“I don’t believe the court even has the authority to issue those conditions as a protection order pursuant to the statute,” said Almeida.

Immediately thereafter, DDA Wills read the statute in Title 18 and gave a response.

“I don’t have a statute to cite. Just from my memory, it seems like we do this all the time,” Wills said about modifying protection orders.

At the same time, the judge appeared to agree and understand with Mr. Almeida’s interpretation of C.R.S. 18-1-1001.

“How can I read this statute in any way other than what Mr. Almeida is suggesting,” said Judge Lobato.

While standing up reading the statute book in his hands, Wills responds.

“I think he makes some good legal arguments. I…” said DDA Wills.

Before Deputy DA Wills could finish his response, the Judge interrupted DDA Wills.

“Alright, I’m not going to modify the protection order any further,” said Judge Lobato.

The judge then went on to tell me that if I went near the witnesses homes, they could rely on the current protection order to have me charged with a new crime.

Motion follows previous attempts by Macon and Scieszka

Brenda Macon’s request to have the existing Protection Order against me amended follows a previous attempt of hers to have another Permanent Protection Order granted against me.

In December, Macon filed a Temporary Protection Order against me to further restrict my freedoms.

Her justification for the filing was that I was a threat. She also said that I posted her personal phone number in a video that I had published.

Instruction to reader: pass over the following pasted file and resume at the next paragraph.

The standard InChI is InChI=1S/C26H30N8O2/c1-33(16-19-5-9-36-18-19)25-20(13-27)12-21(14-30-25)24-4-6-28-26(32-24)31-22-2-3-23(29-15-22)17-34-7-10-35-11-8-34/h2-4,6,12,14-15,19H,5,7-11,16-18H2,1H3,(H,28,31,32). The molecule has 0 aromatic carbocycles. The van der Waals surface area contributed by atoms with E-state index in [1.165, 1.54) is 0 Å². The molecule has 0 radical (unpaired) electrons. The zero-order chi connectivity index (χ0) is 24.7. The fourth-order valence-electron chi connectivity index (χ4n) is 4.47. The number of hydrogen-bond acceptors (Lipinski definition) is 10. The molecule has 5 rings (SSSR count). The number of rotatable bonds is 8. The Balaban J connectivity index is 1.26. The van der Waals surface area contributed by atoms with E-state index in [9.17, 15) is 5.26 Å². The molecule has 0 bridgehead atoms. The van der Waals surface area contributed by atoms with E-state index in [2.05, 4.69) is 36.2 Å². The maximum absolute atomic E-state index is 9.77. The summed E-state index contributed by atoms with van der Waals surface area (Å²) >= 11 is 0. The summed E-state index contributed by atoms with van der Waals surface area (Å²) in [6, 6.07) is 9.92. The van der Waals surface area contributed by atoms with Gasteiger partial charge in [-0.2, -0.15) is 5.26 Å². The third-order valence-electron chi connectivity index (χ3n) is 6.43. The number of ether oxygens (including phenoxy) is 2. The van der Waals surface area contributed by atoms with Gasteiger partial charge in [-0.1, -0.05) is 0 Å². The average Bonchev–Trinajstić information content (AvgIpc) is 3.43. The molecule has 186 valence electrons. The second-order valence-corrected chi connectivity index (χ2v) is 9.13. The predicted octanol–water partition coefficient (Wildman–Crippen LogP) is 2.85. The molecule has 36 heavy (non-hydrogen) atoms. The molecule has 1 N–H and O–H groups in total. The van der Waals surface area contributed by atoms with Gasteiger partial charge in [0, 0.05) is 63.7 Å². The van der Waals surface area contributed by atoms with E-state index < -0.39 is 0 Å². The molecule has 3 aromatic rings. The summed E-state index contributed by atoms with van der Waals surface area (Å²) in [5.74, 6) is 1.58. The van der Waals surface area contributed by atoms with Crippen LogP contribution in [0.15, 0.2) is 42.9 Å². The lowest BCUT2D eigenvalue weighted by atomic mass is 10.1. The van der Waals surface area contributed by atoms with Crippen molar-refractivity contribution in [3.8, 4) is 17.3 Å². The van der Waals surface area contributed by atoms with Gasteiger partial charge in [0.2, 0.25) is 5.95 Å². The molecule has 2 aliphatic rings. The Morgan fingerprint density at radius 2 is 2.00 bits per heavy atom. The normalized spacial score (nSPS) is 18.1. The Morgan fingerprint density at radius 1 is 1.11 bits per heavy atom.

The judge denied her request, saying that Macon made her phone number a public record when she gave it to the 911 dispatcher.

To be clear, Macon verbally gave the dispatcher her phone number during a recorded call on May 7th, 2022 when she reported me for threatening and harassing people at Durango Arts Center. Her call was a false report to authorities that Durango Police Department refused to allow me to report as a crime since it would be used against their main witness that they were using against me in this alleged trespassing case.

Durango Arts Center President Michael Scieszka.

At the same Protection Order hearing, Durango Arts Center President Michael Scieszka had a Protection Order filed against me that the judge heard immediately after that of Macon.

Michael Scieszka perjured himself by telling the judge that I reached for and touched a can of pepper spray on my belt. This, Scieszka said, was done in a way that made him feel threatened right outside of the Durango Arts Center.

Of course, Scieszka’s claim was a lie that I attempted to refute with my own videos that I recorded during the entire duration of my visit to Durango Arts Center that day.

Utimately, the judge said that because of the pepper spray and my recording of Scieszka’s vehicle tags, that I posed a threat to Scieszka. The Protection Order of Scieszka was granted.

I appealed the ruling within 14 days, and the District Court has an infinite amount of time to rule on the appeal.

My jury trial for the trespassing charges has been continued to July 13th, 2023 at 8:00 a.m.

A motion to approve expanded media coverage at my jury trial will be heard on May 17 at 2:30 p.m.

The speedy trial deadline is Sept. 21, 2023.

To read a story about how Brenda Macon also provided false information about the ownership and funding status of Durango Arts Center to City of Durango police to have me trespassed from the public property CLICK HERE.

Adam Howell is a writer who believes in free press and the importance of the constitution. He can be reached by clicking on this link to the contact page.